If you’re free this evening, I recommend you head over to the A/V Room of Dartmouth High School at 7PM. The kids have put together an excellent production of Jean-Paul Sartre’s rarely-performed existentialist masterpiece, The Flies. It’s $8 ($5 for students) and well worth it.
When I was in high school, a few people I know got together and staged a version of Jean-Paul Sartre’s often-performed existentialist masterpiece, No Exit. I went to check it out on opening night.
The burden of twentieth-century despair must have weighed heavily on our young actors. At one point, someone uttered a line, and someone else responded with another line, only it was the wrong line, it was a line from much later in the play, and so the first actor responded to that line, and so on. And the desperation mounted with the realization that there was no going back.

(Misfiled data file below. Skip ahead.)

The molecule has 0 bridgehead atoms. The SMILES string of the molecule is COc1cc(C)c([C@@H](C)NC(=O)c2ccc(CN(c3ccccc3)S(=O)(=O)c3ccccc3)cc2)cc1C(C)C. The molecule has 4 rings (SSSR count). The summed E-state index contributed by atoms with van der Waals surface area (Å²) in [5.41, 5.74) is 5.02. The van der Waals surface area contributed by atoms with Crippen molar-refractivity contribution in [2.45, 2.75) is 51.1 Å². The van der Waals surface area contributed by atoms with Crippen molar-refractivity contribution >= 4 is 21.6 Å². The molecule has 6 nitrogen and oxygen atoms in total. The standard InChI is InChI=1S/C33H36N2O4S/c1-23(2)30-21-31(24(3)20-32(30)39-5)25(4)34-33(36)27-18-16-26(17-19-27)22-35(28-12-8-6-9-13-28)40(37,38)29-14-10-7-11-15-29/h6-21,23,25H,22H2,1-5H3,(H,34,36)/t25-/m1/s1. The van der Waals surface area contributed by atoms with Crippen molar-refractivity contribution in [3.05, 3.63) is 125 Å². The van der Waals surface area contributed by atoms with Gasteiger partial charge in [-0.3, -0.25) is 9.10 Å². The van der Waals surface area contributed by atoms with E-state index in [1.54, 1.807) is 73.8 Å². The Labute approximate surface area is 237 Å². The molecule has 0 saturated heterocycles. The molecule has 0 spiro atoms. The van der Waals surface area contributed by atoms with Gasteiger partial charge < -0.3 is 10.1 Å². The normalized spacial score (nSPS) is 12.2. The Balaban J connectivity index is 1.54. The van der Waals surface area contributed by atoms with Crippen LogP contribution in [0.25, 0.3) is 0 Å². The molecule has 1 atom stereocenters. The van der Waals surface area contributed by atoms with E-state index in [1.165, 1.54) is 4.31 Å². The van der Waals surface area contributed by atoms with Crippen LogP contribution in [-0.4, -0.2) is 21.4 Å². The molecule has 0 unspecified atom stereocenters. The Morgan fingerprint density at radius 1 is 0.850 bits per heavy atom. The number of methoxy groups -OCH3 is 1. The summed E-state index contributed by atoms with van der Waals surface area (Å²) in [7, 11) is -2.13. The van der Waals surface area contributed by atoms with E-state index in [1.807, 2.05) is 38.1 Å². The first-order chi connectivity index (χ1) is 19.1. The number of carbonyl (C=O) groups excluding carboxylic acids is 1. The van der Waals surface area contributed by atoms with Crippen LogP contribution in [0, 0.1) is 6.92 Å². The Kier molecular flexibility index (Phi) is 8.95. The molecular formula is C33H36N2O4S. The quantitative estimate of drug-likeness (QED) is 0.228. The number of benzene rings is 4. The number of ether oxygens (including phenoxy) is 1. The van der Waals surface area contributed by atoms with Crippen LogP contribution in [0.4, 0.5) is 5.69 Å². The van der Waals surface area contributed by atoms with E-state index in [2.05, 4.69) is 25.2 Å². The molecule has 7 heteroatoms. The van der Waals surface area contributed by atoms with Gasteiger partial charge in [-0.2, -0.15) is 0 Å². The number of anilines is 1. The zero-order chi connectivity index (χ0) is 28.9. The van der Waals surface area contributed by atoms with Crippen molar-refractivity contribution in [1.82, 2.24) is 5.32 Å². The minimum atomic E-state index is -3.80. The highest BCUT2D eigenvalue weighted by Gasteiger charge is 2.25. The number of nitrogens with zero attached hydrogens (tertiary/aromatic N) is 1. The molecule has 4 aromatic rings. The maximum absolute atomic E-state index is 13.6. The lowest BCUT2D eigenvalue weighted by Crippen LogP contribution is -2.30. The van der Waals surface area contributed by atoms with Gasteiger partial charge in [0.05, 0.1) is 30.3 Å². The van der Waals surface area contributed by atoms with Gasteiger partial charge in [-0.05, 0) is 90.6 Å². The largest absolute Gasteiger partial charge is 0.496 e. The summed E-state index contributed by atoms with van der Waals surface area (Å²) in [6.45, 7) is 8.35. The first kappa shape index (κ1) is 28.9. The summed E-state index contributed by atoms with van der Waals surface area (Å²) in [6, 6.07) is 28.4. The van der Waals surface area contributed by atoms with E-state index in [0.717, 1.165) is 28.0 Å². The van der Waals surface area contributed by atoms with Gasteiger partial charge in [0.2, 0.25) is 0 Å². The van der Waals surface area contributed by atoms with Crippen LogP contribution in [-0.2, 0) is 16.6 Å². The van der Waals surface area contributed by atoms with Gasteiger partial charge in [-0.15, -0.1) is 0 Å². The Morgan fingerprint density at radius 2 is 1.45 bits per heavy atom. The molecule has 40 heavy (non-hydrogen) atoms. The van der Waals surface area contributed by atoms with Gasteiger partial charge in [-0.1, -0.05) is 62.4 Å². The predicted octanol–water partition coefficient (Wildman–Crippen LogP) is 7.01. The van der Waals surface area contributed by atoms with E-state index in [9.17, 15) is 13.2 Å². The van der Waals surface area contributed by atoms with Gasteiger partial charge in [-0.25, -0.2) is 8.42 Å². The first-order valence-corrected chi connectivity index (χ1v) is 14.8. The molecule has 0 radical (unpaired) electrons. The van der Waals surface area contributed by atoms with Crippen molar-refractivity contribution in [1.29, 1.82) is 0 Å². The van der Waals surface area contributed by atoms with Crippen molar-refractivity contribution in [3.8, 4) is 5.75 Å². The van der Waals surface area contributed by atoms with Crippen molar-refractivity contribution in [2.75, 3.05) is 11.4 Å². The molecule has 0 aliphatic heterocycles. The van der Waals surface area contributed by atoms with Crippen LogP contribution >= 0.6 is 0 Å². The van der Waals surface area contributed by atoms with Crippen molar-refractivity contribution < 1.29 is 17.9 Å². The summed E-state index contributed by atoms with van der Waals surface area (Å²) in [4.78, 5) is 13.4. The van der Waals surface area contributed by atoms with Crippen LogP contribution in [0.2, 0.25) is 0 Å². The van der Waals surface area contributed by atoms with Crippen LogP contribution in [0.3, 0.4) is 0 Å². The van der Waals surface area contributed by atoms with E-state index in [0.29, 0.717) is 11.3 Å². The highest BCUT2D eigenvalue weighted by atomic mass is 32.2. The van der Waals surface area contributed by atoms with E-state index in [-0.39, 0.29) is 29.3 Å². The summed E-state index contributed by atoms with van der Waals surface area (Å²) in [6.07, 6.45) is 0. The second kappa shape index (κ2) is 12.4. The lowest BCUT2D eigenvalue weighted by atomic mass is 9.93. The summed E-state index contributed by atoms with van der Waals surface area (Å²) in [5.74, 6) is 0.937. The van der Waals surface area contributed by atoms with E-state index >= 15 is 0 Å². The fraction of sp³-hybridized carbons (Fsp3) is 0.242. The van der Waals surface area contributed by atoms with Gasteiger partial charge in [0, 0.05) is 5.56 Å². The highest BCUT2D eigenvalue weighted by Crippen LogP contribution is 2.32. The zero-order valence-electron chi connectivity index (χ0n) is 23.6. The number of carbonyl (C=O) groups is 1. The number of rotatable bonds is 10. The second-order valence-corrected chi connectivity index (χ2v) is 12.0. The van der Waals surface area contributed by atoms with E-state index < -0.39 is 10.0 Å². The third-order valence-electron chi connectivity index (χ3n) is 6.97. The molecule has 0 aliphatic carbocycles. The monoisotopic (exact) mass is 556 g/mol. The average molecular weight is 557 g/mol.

You’ve all heard of foreshadowing. Now I’d like to introduce you to another theatrical device–“foreshortening.”
You could say that their omission only heightened the sense of fracture and existential anxiety in the play. Although I suspect most of the audience was oblivious to this small disaster.
A local theatre airhead gave this performance a rough ride in her column in the daily newspaper. Not because they’d left out a quarter of the play, but because she’d once seen a version of No Exit in which the characters had gradually disrobed over the course of the action until they were fully naked, and what were those high school kids thinking, trying to do a version of Sartre’s existentialist masterpiece in which they didn’t wind up taking off all their clothes?
Yeah, I liked Sartre. Nausea ruined my life when I was fifteen. Oh the despair.
Hell is other people, yeah.